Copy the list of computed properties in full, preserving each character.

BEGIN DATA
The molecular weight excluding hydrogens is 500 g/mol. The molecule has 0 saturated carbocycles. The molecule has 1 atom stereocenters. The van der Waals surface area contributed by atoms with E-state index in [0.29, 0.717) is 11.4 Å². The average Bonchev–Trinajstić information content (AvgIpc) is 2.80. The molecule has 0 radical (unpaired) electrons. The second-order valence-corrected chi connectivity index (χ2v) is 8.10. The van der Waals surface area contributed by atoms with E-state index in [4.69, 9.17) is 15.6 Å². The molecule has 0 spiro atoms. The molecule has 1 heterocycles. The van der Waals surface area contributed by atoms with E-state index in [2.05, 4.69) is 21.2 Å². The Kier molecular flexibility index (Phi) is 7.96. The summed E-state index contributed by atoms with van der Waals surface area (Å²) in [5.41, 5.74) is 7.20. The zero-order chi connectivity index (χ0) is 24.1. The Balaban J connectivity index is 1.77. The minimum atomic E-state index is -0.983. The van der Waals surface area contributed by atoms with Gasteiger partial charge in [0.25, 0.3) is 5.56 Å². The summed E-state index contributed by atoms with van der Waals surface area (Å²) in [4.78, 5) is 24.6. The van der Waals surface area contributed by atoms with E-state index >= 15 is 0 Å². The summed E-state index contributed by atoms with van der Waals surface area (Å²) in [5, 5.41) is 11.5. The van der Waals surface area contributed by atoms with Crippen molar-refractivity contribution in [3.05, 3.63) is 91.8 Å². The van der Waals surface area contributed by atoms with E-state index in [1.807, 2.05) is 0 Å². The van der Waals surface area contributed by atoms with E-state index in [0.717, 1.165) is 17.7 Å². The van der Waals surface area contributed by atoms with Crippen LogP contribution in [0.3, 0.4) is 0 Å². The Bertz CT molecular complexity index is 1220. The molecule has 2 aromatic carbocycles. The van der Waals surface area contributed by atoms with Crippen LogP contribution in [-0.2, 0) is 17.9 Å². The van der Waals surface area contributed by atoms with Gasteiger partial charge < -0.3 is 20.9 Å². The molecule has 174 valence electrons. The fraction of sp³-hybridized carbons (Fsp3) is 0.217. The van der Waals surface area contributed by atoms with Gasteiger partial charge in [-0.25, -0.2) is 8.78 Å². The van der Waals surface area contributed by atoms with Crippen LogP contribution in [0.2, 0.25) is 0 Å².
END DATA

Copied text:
The molecular weight excluding hydrogens is 500 g/mol. The molecule has 0 saturated carbocycles. The molecule has 1 atom stereocenters. The van der Waals surface area contributed by atoms with E-state index in [0.29, 0.717) is 11.4 Å². The average Bonchev–Trinajstić information content (AvgIpc) is 2.80. The molecule has 0 radical (unpaired) electrons. The second-order valence-corrected chi connectivity index (χ2v) is 8.10. The van der Waals surface area contributed by atoms with E-state index in [4.69, 9.17) is 15.6 Å². The molecule has 0 spiro atoms. The molecule has 1 heterocycles. The van der Waals surface area contributed by atoms with E-state index in [2.05, 4.69) is 21.2 Å². The Kier molecular flexibility index (Phi) is 7.96. The summed E-state index contributed by atoms with van der Waals surface area (Å²) in [5.41, 5.74) is 7.20. The zero-order chi connectivity index (χ0) is 24.1. The Balaban J connectivity index is 1.77. The minimum atomic E-state index is -0.983. The van der Waals surface area contributed by atoms with Gasteiger partial charge in [0.25, 0.3) is 5.56 Å². The summed E-state index contributed by atoms with van der Waals surface area (Å²) in [4.78, 5) is 24.6. The van der Waals surface area contributed by atoms with E-state index >= 15 is 0 Å². The summed E-state index contributed by atoms with van der Waals surface area (Å²) in [5, 5.41) is 11.5. The van der Waals surface area contributed by atoms with Crippen molar-refractivity contribution in [3.05, 3.63) is 91.8 Å². The van der Waals surface area contributed by atoms with E-state index in [1.807, 2.05) is 0 Å². The van der Waals surface area contributed by atoms with E-state index in [0.717, 1.165) is 17.7 Å². The van der Waals surface area contributed by atoms with Crippen LogP contribution in [0.3, 0.4) is 0 Å². The Bertz CT molecular complexity index is 1220. The molecule has 2 aromatic carbocycles. The van der Waals surface area contributed by atoms with Crippen LogP contribution in [-0.2, 0) is 17.9 Å². The van der Waals surface area contributed by atoms with Gasteiger partial charge < -0.3 is 20.9 Å². The molecule has 174 valence electrons. The fraction of sp³-hybridized carbons (Fsp3) is 0.217. The van der Waals surface area contributed by atoms with Gasteiger partial charge in [-0.25, -0.2) is 8.78 Å². The van der Waals surface area contributed by atoms with Crippen LogP contribution in [0.2, 0.25) is 0 Å².